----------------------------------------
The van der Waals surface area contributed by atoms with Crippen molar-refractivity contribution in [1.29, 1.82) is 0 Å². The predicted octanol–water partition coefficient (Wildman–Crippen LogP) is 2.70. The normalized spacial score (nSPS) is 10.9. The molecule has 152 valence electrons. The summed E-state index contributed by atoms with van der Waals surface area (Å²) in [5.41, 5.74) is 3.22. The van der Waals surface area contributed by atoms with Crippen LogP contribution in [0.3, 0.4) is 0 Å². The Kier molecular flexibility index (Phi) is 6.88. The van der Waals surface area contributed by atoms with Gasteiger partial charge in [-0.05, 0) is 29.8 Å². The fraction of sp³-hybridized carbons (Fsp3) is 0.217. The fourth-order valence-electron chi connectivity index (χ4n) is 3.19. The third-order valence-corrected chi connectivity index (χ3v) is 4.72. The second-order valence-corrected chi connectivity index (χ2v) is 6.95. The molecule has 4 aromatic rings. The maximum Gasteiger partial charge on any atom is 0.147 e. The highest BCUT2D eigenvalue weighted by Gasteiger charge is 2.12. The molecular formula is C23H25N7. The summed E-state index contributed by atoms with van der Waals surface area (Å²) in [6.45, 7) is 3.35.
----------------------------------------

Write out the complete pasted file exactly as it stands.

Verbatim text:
The van der Waals surface area contributed by atoms with Crippen molar-refractivity contribution in [1.29, 1.82) is 0 Å². The predicted octanol–water partition coefficient (Wildman–Crippen LogP) is 2.70. The normalized spacial score (nSPS) is 10.9. The molecule has 152 valence electrons. The summed E-state index contributed by atoms with van der Waals surface area (Å²) in [5.41, 5.74) is 3.22. The van der Waals surface area contributed by atoms with Crippen LogP contribution in [0.3, 0.4) is 0 Å². The Kier molecular flexibility index (Phi) is 6.88. The van der Waals surface area contributed by atoms with Gasteiger partial charge in [-0.05, 0) is 29.8 Å². The fraction of sp³-hybridized carbons (Fsp3) is 0.217. The fourth-order valence-electron chi connectivity index (χ4n) is 3.19. The third-order valence-corrected chi connectivity index (χ3v) is 4.72. The second-order valence-corrected chi connectivity index (χ2v) is 6.95. The molecule has 4 aromatic rings. The maximum Gasteiger partial charge on any atom is 0.147 e. The highest BCUT2D eigenvalue weighted by Gasteiger charge is 2.12. The molecular formula is C23H25N7. The summed E-state index contributed by atoms with van der Waals surface area (Å²) in [6.45, 7) is 3.35.